"There's so much interest in the larger cities, so many big companies jostling for position, that it can be hard to make an impression," she says.
And making that impression is a vital step. At Photolink, one of Robinson's priorities is to develop and consolidate relationships in China. It's not quite as mercenary as it may sound. Success in this massive market depends to a large extent on who you know. Not in a nepotistic sense, but simply because in Chinese culture, personal relationships are pivotal.
"We went on a trade mission to Hong Kong and Beijing in 2005 and we have put a lot of effort into developing our contacts, or guanxi as it is called there. Having good guanxi can be vital to your success in China," says Robinson.
It would be a mistake to think that China can offer a quick-fix for any businesses which are struggling in the UK, however. If anything, the time and resources needed to crack the Chinese market will quickly unravel a flawed strategy. As well as the different culture, language and business environment, Chinese bureaucracy, in particular, is often cited as a hindrance to doing business, with labyrinthine hierarchies and procedures of national, regional and local government to navigate. However, it is something that the Chinese Government is taking steps to address. Regulations are continually being relaxed, so joint ventures, for example, can now be wholly foreign-owned, whereas until recently they had to have a local Chinese partner.
Says Pearson: "It can take months to get the right paperwork or even find out the best procedure for doing what you want to do, but it is getting better. And when you look at the opportunities, there's no question it is worth the effort."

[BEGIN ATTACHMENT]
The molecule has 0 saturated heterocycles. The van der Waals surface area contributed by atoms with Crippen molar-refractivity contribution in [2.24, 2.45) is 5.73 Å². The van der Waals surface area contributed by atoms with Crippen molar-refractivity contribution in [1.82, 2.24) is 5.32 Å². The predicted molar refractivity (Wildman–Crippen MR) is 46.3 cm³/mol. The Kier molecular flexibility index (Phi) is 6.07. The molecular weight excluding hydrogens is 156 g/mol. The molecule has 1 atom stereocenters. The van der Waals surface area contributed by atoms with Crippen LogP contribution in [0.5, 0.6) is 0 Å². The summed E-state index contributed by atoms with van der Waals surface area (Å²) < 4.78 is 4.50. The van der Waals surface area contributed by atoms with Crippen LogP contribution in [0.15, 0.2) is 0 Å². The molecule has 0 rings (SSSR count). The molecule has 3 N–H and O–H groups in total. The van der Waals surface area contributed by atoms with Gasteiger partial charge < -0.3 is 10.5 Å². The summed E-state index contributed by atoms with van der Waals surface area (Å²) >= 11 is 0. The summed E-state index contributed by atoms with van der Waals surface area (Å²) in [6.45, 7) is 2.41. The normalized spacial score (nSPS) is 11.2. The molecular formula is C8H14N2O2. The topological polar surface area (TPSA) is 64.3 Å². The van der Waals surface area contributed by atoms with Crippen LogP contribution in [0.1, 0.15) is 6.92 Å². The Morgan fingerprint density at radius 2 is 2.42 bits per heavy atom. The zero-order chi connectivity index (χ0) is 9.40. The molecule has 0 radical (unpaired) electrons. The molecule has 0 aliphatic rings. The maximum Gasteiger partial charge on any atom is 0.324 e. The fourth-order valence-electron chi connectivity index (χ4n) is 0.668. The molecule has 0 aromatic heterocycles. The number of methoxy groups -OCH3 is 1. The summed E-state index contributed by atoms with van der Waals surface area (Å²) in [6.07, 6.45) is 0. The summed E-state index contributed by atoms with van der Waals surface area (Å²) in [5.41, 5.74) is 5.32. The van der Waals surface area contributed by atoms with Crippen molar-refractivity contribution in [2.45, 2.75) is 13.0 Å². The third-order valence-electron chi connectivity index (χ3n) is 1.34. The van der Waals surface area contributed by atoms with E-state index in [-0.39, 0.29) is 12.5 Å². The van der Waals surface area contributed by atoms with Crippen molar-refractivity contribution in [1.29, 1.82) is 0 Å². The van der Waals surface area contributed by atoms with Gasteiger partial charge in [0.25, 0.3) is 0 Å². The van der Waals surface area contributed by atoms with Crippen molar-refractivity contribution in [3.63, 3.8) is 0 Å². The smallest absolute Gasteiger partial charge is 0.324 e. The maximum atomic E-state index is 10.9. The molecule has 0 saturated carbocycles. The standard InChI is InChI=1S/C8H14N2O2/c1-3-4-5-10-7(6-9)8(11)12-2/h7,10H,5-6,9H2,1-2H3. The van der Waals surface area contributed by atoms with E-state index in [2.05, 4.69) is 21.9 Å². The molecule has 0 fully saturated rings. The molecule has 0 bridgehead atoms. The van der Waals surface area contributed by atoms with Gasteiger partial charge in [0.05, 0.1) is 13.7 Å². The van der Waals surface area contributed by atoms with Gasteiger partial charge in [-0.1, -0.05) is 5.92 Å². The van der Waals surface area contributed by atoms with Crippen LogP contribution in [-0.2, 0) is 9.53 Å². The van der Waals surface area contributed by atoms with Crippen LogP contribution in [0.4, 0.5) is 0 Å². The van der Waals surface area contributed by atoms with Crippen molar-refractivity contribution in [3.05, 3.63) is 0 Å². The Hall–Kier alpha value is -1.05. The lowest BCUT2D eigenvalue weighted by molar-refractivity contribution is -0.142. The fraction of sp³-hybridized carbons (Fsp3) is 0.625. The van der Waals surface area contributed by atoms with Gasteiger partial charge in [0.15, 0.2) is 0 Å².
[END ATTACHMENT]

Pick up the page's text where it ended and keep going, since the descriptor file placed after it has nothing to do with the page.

EJ Payne, a Stoke-based manufacturer of quality control products for the ceramics industry, has clearly developed excellent guanxi - or connections - over in China.
The company was facing a steady decline in its UK market, precisely due to the competition from low cost-base countries such as China, which was driving its traditional client base out of business. Rather than wring his hands and bemoan cheap imports however, technical director Adrian Allen (pictured) realised that the growing strength of the Chinese ceramics industry was an enormous opportunity.
Guangdong province is the centre of China's ceramics industry. Allen's research revealed that there were 10,000 ceramics companies in the province's city of Chaozhou alone. There were another 650 tile and sanitary ware specialists down the road in Foshan.
"We knew immediately that there must be a market there, it was just a question of getting our product proposition right," explains Allen.
With a product that was around 10 times the price of the locally made equivalent, competing on price was never an option. "We focused on other strengths, such as quality, consistency and reliability. We realised that although our product is much more expensive, it is of far higher quality, and as Chinese manufacturers are themselves looking to move up the quality-scale, that was a key attraction for them," he says.
The strategy clearly worked. From having no business in China five years ago, at least a quarter of EJ Payne's £1m turnover now derives from China and the company has opened an office in Guangzhou, the capital of Guangdong province.Reuse content